September 29, 2017

Cost Containment as recurring managerial practice

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Cost containment is a kind of approach to managing a business' financial results that has yet to be fully understood in all its potential.

Cost Containment as a Defensive Move

Cost containment is a practice that is often considered less than pleasant, especially in the Western culture, as if it were a medicine to be given sparingly and to be used in situations of suffering or crisis. It is a defensive move that no one is particularly proud of, as it runs the risk of recalling weakened states due, probably, to mistakes made in the past. In other words, if there is a need to intervene on costs it means admitting that there has been some mistake in handling the company's finances, or at least that something slipped by. The only circumstance in which we don't feel this discomfort is when external pressure imposes new austerities; complying thus becomes a necessity and we proceed more easily.

Intervening on costs only during difficult times means facing a need for financial balance that can no longer be deferred, so swiftness and efficacy are rewarded. In doing so, however, we run the risk of not being selective enough (there is no time for ulterior details or analyses) and of being hasty (what's important is the end, not the path taken to reach it). When doing things this way, cost containment projects end up acting not only on waste, but on necessary resources as well, with indiscriminate cuts that, in the long term, can turn against the company's own competitiveness.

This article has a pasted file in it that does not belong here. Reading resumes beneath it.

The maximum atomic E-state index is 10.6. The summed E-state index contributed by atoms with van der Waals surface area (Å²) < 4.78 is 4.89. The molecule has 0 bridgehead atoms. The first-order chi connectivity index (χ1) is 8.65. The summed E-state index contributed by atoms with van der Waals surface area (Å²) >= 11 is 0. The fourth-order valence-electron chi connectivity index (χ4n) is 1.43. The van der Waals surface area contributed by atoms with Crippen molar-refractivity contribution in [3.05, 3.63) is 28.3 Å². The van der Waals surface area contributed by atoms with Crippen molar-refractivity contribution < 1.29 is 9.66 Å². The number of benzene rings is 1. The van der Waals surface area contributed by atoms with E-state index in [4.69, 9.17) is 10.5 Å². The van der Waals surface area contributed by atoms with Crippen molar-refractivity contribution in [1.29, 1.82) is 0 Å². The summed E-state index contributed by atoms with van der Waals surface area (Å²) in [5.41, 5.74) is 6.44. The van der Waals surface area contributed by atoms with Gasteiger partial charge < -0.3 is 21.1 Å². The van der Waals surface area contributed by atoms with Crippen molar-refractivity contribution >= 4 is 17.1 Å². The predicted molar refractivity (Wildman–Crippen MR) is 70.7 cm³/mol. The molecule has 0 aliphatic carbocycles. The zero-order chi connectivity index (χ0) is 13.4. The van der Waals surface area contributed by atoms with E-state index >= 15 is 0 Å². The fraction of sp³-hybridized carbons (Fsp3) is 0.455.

Cost Containment as an Attack Move

Cost containment can be an attack move if it is oriented towards sustaining growth and development without resorting to additional resources that could weigh down on financial exposure or exhaust the sources of equity; in this sense it should be interpreted as a recurring managerial practice. By eliminating waste, working on the unnecessary or on what is excessive, it is possible to recoup the dormant value within the company, which could otherwise be wasted or remain inactive. It means redirecting the existing and already available resources in the best possible way, to steer them towards usage with higher added value. To do all of this, however, we must act when the company is not under pressure by urgent financial tensions, which would otherwise run the risk of creating the situation described above.

How to Attain Long-lasting Advantages

Doing Cost Management to achieve long-lasting results means approaching cost analysis from a broader and organic perspective, and resort to specific implementation rules that can maximise the ability of making the planned interventions work. If we aim to rationalise, costs must be tackled with a multi-dimensional approach that can combine multiple observation perspectives. The ability to interpret behavioural models applied by corporations, in purchasing and resource management, becomes a discriminating factor in the quest to identify the highest possible number of savings opportunities. Within this context it is always possible to measure how much to intervene on a case-by-case basis.

During implementation, then, we need expertise alongside detailed knowledge of the specific organisational contexts, so as to carry out the interventions without wasting the opportunities. To be successful we need methods and solutions that make the intervention appropriate for the internal corporate structures, overcoming habits and rigidity. Rationalization interventions must interest all corporate cost owners so they can perceive these situations as a precious opportunity for growth and learning. Benefits for the company and opportunities for the individuals involved must combine in a virtuous union.

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